Go MAD for the Holidays!

by Norman Robinson III

177004_b342457e8c0c7891f35301ece48b522aada3c993-207x300 Go MAD for the Holidays!

Back in the 1970’s, there was nothing funnier than MAD magazine. In the spirit of Christmas time while playing the Golden Age classics like The Christmas Song; I felt an ode to a number one Golden Age comic would be appropriate. MAD #1 is currently top of the Golden Age popularity rankings (GoCollect). This issues art was by the team Kurtzman, Davis, Wood, Elder and John Severin all masters in the comic form. The script is by the team of Kurtzman and Gaines. Over the last six months, this issue has surged 198 spots to rank #1. This comic has edged out Donald Duck (Four Color #29) and Superman #100  to hit the top rank.

Opening this MAD #1 Christmas gift with care, we find some fascinating quantitative results: First, the last three months have only shown four sales records hardly conclusive. However, a grade 7.0 selling for $2500 two months ago shows there is still demand a seventy-year comic book. When we pull out to 12-month time frame; there is an 11.5% uptick in prices for grades very good to fine, and consistent sales across most classes. With a time frame reset for two years,  fine to very fine shows a 35% increase in price. Even lower grades like 2.0 have remarkable 86% returns! Please note: that category 6.5, in very good and good minus condition have shown slight declines but none higher than 12%. Finally, at twelve year time frame, a grade of 2.0 indicates 48% return and a category 7.0 has a 17% return, with some small declines in lower categories. Mostly, these numbers tell me that supply is limited, but demand is consistent pushing prices slowly higher.

Santa Claus leaves you with one warning about this key, if demand tapers off you could see a drastic decline in prices. This is a number one book, first issue, and apparently people are currently paying thousands of dollars for a high grade copy. Consistently, throughout this blog, a category of good (2.0) has returned roughly 48% over the long haul. Currently, a fair grade (1.0) sells for $380 on eBay. Happy hunting for this rare #1 Golden Age comic, try not to be a Scrooge during the holidays and at least buy one in the lower grades.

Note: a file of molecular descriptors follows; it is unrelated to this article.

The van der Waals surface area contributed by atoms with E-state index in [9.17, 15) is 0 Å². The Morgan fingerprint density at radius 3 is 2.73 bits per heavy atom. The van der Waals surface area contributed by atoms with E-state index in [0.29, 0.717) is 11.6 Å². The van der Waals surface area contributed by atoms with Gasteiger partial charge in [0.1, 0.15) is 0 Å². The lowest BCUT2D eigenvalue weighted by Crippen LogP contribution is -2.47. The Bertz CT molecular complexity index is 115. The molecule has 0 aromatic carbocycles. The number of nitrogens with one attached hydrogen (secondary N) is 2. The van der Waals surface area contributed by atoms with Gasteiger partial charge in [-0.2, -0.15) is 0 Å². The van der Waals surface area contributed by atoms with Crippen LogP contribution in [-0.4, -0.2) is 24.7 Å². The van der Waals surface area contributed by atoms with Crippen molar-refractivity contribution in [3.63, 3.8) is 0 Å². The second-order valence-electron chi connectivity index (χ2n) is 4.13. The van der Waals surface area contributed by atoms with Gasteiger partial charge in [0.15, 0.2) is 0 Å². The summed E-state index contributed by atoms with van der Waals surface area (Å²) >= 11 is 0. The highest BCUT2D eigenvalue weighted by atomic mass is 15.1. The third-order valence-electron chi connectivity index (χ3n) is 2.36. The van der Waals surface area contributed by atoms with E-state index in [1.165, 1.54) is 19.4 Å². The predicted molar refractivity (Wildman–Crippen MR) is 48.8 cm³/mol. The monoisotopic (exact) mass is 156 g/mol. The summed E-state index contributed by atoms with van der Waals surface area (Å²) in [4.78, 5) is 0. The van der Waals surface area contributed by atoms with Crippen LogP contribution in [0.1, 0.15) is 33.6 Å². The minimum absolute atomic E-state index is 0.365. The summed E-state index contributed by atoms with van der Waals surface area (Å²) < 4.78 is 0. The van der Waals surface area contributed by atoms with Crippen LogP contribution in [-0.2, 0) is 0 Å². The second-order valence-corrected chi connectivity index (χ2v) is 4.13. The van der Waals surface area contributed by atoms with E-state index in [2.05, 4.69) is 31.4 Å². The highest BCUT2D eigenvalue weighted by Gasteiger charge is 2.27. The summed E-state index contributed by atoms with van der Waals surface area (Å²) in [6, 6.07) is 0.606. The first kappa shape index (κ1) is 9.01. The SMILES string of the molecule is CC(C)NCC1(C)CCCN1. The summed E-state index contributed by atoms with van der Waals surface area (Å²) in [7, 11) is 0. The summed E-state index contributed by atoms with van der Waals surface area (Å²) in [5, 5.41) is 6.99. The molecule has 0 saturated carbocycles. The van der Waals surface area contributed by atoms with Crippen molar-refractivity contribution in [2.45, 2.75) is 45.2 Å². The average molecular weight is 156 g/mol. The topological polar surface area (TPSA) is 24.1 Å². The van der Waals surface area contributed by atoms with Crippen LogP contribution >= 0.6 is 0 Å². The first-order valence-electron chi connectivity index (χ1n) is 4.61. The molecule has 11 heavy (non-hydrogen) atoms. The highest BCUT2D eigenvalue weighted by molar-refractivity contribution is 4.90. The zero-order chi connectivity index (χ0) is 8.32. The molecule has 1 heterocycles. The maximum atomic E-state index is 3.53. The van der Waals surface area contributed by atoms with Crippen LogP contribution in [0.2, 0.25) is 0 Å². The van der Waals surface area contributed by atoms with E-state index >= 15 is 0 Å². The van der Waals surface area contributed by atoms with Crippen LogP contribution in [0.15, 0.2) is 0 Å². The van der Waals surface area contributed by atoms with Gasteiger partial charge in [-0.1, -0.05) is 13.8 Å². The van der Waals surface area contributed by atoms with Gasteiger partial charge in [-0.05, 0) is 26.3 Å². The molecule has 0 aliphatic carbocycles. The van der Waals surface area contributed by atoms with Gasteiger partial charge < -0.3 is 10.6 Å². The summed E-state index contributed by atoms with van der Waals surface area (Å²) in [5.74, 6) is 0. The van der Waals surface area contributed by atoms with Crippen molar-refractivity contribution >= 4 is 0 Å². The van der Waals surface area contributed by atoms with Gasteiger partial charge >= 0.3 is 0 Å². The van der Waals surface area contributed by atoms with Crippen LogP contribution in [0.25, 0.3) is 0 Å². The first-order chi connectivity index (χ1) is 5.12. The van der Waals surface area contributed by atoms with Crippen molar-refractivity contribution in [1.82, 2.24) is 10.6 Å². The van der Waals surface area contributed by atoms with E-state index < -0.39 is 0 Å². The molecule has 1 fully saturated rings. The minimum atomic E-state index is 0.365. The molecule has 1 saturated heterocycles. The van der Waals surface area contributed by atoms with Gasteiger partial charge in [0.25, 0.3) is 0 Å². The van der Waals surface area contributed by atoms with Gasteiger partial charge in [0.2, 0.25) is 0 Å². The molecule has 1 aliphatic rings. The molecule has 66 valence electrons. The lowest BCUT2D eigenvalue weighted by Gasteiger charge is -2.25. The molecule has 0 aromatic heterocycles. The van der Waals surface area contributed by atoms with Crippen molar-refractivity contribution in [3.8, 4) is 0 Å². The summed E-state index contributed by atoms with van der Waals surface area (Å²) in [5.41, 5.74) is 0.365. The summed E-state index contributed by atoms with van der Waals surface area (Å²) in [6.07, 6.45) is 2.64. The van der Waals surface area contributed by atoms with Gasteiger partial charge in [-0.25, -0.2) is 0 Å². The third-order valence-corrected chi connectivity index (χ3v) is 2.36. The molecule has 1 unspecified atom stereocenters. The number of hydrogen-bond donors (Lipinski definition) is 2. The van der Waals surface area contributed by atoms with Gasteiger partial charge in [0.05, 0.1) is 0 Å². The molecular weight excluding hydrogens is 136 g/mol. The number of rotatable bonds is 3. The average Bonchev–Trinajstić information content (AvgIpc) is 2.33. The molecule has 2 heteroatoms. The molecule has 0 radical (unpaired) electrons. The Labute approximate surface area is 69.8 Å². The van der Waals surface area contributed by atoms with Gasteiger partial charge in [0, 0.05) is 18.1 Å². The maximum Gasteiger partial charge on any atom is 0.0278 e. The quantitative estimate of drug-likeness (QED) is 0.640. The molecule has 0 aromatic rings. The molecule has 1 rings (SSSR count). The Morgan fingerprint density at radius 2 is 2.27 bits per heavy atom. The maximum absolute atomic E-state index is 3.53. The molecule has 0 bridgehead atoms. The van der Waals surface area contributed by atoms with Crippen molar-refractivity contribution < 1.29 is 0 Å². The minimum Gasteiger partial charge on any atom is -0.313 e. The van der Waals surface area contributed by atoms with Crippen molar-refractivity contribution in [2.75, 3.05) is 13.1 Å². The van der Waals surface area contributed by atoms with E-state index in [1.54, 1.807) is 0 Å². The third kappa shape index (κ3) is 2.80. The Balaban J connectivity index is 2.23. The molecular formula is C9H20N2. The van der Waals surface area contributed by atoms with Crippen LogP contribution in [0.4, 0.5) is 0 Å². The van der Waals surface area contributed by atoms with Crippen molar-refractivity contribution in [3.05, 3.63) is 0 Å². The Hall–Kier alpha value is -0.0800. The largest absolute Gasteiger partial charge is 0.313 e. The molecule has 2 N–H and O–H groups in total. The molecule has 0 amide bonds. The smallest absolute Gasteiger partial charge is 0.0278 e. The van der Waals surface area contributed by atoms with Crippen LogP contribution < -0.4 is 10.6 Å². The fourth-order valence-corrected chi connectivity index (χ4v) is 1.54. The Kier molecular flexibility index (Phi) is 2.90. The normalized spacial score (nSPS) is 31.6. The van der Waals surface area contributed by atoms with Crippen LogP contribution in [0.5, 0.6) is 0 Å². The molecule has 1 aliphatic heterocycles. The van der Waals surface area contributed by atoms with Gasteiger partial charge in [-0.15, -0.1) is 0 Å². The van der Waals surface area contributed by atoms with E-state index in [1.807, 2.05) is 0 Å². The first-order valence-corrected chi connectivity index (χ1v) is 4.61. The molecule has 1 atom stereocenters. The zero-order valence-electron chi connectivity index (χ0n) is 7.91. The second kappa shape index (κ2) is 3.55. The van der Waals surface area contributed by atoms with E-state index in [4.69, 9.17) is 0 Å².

Holy Nightmare Batman!

This comic is the first issue in the 2nd volume series Batman #1, with art by Greg Capullo and written by Scott Snyder. This has beautiful covers with four variants, and five different printings and these variants and prints are part of the problem for the return on this comic. Currently, it has surged 248 spots to 40th Most Popular comic (GoCollect). While this is a promising turn for this comics demand, I believe the number of issues and variants has handicapped this comic to an overall negative return. If we go out three months, our lower keys show declines of up to 35% in price, higher grade 9.8 indicates an 8% price decline. When we take the comic out five years; every grade shows a drop of between 11% and 46%, “Holy cow Batman!”

This book seems to be percolating over the last year or so, but its overall returns are merely too dismal in my humble opinion to attempt a long-term purchase. In order to buy a copy of Batman #1, please get it cheap. If you have to, quibble over the price if you buy from a retailer. This book is sure to turn south again. A quick resell might do the trick, but watch out for the downturn. I don’t think anyone captures this book like Robin the Boy Wonder…“Holy nightmare Batman!”

Post-Holiday Shopping Speculation:

Usually, the day after Christmas can see colossal sale discount at most retailers. This includes comic book stores. You should be ready on 12/26 to go shopping. Of particular note are the $1 bins and TPB on sale. During this sale season, it is possible to leave a retailer comic shop with profit in hand.

If you are going to attempt purchasing a high-grade key, be careful; make sure you inspect each issue thoroughly. Of particular note: often overlooked missing pages and or nice cover but the paper is yellow. A good rule of thumb is to check the back of the comic for damage. Often you can find evidence on the back of the comic. The back is usually white with an ad and more easier to spot some damage. Good luck with your shopping and Happy Holidays!

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